“The Economy” Won’t Save You
First, it is because it’s not about “the economy,” it’s about “your economy.” If you are waiting for something to pick you up and whisk you away to your dream life, you will be waiting a long time. Taking personal responsibility for how your life and your finances turn out is the only way that you will come close to living the life you want. As Seth Godin put it “Instead of wondering when your next vacation is, maybe you should set up a life you don’t need to escape from.”
What If “The Economy” Isn’t As Strong As You Think It Is?
Have you heard the news about the economy? According to the mainstream media, total economic activity is going off the rails and demand is so high that the Fed may raise interest rates in December. So, retail is raging, home sales are off the charts, and auto sales are going through the roof. Here’s the problem. They aren’t. This thing that you could be relying on to make your financial dreams come true that the media calls “the economy” is limping along to the same pace it has for over eight years now.
Why Do I Say This?
It is pretty obvious to me. Did you notice how retail stores started decorating for Christmas before or on Halloween this year? It was the earliest that I have ever noticed that retailers were decorating for Christmas. Why? There is a school of thought that if consumers are thinking “Christmas thoughts” then they will spend more money. This tells me that most retail establishments, like the anchor stores at your local mall, are not breaking any records this year. They are decorating early because the “powers that be” at these establishments think that if they decorate for Christmas, shoppers will stagger into their stores like zombies and start spending money like it is the day before Christmas. Even if it’s 80 degrees outside.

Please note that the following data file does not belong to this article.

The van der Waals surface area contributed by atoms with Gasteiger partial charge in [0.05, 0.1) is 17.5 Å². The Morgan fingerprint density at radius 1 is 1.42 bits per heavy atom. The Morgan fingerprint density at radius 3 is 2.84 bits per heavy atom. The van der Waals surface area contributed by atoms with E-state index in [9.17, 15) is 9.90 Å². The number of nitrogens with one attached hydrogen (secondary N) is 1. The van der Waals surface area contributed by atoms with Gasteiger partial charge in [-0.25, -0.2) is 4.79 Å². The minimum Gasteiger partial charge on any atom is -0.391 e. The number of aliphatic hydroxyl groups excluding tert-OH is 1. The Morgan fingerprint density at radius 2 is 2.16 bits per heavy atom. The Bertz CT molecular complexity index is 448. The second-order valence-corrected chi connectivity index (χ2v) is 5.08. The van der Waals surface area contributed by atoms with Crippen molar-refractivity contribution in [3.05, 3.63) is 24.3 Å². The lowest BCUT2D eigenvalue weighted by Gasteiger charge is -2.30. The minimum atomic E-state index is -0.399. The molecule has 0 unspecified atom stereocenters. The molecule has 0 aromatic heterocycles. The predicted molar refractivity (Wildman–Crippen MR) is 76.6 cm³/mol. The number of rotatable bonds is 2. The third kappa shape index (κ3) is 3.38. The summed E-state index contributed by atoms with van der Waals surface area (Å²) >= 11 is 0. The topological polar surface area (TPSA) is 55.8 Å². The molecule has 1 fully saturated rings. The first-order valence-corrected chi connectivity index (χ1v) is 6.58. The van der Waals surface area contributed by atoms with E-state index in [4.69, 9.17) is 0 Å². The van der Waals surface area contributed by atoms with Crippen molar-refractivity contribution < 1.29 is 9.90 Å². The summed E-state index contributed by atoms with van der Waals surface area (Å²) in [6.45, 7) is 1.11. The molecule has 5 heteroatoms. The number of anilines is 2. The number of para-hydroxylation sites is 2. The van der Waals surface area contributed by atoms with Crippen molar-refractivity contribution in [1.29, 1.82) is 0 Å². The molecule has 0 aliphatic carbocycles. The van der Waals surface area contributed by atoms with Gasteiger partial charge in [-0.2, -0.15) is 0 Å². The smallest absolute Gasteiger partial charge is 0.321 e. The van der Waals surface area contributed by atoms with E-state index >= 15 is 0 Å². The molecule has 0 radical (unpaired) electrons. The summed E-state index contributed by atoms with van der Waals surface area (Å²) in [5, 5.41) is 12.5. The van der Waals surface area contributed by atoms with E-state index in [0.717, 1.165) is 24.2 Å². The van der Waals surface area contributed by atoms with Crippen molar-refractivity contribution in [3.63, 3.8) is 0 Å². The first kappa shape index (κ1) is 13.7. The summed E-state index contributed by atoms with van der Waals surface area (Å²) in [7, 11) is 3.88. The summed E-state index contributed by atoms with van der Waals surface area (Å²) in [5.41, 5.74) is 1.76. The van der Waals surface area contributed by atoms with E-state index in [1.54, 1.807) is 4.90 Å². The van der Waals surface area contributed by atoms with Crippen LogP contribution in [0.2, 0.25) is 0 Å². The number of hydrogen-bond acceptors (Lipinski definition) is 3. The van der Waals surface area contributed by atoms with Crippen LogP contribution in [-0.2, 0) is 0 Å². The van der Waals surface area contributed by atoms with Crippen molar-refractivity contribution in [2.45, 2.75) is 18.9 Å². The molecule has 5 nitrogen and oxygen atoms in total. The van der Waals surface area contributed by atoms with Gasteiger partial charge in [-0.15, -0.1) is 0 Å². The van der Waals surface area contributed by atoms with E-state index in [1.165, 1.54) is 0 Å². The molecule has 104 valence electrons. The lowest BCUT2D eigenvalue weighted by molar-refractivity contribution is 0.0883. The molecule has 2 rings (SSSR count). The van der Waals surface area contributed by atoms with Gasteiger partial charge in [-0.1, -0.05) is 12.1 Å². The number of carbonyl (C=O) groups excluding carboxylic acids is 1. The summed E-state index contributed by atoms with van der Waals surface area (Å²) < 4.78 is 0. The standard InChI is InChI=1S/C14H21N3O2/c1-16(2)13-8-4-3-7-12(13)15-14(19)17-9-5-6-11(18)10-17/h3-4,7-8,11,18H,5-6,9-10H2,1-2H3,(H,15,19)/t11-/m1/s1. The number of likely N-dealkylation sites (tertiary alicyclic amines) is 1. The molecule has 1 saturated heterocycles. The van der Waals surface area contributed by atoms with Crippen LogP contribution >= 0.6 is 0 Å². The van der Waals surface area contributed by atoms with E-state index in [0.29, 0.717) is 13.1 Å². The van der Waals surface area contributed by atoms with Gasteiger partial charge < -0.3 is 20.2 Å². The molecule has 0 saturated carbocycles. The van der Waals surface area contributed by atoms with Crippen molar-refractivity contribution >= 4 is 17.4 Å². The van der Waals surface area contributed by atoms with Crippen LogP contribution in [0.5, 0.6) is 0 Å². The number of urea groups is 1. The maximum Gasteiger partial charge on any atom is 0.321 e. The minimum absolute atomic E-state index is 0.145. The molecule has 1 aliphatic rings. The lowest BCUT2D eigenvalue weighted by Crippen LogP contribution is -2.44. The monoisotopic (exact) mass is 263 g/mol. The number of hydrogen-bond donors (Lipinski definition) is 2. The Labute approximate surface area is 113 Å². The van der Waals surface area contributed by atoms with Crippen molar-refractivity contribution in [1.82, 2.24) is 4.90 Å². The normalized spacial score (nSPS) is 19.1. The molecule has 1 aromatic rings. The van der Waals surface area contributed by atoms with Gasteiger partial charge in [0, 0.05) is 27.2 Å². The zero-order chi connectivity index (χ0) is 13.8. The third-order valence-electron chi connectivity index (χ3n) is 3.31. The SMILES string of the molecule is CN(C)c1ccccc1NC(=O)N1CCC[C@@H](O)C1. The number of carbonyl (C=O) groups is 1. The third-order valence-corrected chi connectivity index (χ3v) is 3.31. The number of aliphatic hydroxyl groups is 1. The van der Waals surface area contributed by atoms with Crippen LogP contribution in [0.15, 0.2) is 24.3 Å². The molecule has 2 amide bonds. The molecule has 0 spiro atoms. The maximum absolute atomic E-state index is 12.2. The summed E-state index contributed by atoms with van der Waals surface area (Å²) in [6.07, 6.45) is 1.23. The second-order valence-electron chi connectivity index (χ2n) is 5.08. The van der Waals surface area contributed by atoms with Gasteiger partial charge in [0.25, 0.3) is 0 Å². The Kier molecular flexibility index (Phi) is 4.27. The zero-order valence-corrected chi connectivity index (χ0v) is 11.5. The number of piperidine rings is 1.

The second reason I say that it’s not as strong as you think is something that a lot of people like to avoid, but I love- the numbers. Let’s look at the numbers. But first there is an event that will decide the immediate future of this thing called “the economy.” On December 16, 2015, the Federal Reserve Bank will release its decision to raise interest rates, or not to raise interest rates. What they are raising are the rates of interest that banks charge their consumers. They have a major impact on stock, bond and currency markets around the world.
Why The Fed Raises Interest Rates
When the total economic activity in a geographic area, or Gross Domestic Product (GDP), is at a modest 3%-5% annual pace things are good. There are plenty of jobs for workers, credit flow is good, people keep buying things, and people are making money. When GDP starts going over about 6% annual growth rate, the Federal Reserve comes in, raises rates to slow down economic activity to keep interest rates from climbing out of control due to the bond market and supply and demand. Rising interest rates lead to periods of high inflation which are bad for overall economic activity. Raising interest rates is a big deal. It changes how much consumers pay for large purchases like cars and houses, which have a greater impact on GDP than the number of the latest fad toys that are sold.